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Career profile Architectural Drafter

Also known as Architectural Designer, Architectural Drafter, Architectural Draftsman, Civil Drafter, Computer-Aided Design Designer (CAD Designer), Computer-Aided Drafting and Design Drafter (CADD Drafter), Computer-Aided Drafting Designer (CAD Designer), Drafting Technician, Draftsman, Draftsperson

Architectural Drafter

Also known as Architectural Designer, Architectural Drafter, Architectural Draftsman

Interests Profile
  • Realistic
  • Conventional
  • Artistic
Pay Range
$36,590 - $83,740 (annual)
Required Skills
  • Active Listening
  • Critical Thinking
  • Reading Comprehension
Knowledge Areas
  • Design
  • Building and Construction
  • Engineering and Technology
Core tasks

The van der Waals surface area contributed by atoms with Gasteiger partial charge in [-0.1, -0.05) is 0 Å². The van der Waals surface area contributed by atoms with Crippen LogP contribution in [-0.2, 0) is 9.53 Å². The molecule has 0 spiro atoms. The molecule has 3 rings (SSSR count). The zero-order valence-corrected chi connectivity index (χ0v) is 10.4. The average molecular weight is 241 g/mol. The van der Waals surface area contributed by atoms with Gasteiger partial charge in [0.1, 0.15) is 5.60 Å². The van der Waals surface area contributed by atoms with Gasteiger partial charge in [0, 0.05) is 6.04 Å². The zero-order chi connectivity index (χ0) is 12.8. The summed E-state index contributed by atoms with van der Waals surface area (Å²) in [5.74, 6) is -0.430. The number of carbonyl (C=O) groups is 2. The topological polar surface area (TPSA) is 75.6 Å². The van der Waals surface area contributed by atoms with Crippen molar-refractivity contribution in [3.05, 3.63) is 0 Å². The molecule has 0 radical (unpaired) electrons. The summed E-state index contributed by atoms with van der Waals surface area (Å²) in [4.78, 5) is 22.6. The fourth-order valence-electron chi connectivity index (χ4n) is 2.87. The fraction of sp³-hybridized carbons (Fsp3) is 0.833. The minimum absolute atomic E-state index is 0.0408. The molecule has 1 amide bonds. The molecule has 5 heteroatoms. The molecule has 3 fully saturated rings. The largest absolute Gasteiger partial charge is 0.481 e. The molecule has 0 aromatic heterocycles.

• Review rough sketches, drawings, specifications, and other engineering data to ensure that they conform to design concepts.
  • Represent architect or engineer on construction site, ensuring builder compliance with design specifications and advising on design corrections, under supervision.
  • Prepare cost estimates, contracts, bidding documents, and technical reports for specific projects under an architect's or engineer's supervision.
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What does an Architectural Drafter do?

Architectural Drafters prepare detailed drawings of architectural and structural features of buildings or drawings and topographical relief maps used in civil engineering projects, such as highways, bridges, and public works.

In addition, Architectural Drafters use knowledge of building materials, engineering practices, and mathematics to complete drawings.

What kind of tasks does an Architectural Drafter perform regularly?

Architectural Drafters are often responsible for overseeing or executing some or all of the following tasks: